The new powerplant is 396 lbs. (180 kg) lighter and about 40% smaller than in the previous generation. That is about equal to a V-6 hybrid-electric powertrain, Knight says.

Honda's 5-year targets for the car include a further 10% to 15% reduction in stack size, a 15% to 20% reduction in the power control unit's size, and the 300-mile driving range.

Meanwhile, Honda's 2020 price target for its FCV is @4 million ($35,000), roughly the same as an upper-grade Accord. If it achieves that target, the auto maker estimates FCVs will account for 5% of Honda sales in North America.

Toyota Motor Corp. recently began real-world tests of a fuel-cell hybrid-electric vehicle (FCHV) in Japan, loaning a prototype to a transport company in Nagoya.

Based on the midsize Kluger (Highlander in the U.S.) cross/utility vehicle and registered as a commercial vehicle, it will be fueled at a hydrogen station at the Central Japan International Airport.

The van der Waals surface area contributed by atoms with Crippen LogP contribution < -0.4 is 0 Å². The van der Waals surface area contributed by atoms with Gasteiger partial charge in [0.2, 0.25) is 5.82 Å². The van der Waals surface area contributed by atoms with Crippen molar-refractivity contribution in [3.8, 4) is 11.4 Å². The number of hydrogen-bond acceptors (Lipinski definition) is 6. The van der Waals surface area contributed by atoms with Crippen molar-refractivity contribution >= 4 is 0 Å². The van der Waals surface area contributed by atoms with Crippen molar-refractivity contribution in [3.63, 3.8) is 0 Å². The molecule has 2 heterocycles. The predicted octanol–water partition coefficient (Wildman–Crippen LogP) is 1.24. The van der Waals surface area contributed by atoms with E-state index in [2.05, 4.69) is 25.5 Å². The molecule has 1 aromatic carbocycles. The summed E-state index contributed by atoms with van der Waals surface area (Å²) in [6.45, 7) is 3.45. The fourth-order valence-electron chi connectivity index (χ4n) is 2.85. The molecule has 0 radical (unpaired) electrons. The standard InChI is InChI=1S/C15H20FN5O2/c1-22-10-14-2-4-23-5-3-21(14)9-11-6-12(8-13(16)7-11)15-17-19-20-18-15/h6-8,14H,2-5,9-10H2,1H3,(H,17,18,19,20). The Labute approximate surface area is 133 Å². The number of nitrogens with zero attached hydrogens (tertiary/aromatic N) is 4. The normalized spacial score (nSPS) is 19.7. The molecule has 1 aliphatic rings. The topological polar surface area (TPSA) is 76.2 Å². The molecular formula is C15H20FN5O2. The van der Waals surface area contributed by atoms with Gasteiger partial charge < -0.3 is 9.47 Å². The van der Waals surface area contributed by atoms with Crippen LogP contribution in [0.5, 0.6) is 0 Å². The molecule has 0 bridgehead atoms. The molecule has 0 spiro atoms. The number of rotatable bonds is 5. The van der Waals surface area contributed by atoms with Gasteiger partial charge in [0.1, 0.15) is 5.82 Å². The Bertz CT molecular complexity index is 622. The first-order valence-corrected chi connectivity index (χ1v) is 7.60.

Toyota plans to use the project to obtain a wide range of data needed for series production of FCHVs.

Toyota says its Kluger FCHV is the closest vehicle yet to the ultimate eco-car.

It features a hybrid-electric system powered either by onboard batteries or fuel cells using pressurized hydrogen gas.

The auto maker says the FCHV's current cruising range is about 200 miles (322 km) and engineers are aiming for further improvements in fuel-cell and system efficiency to match the cruising distance of a vehicle powered by a conventional internal-combustion engine.

Hybrid-Electric Vehicles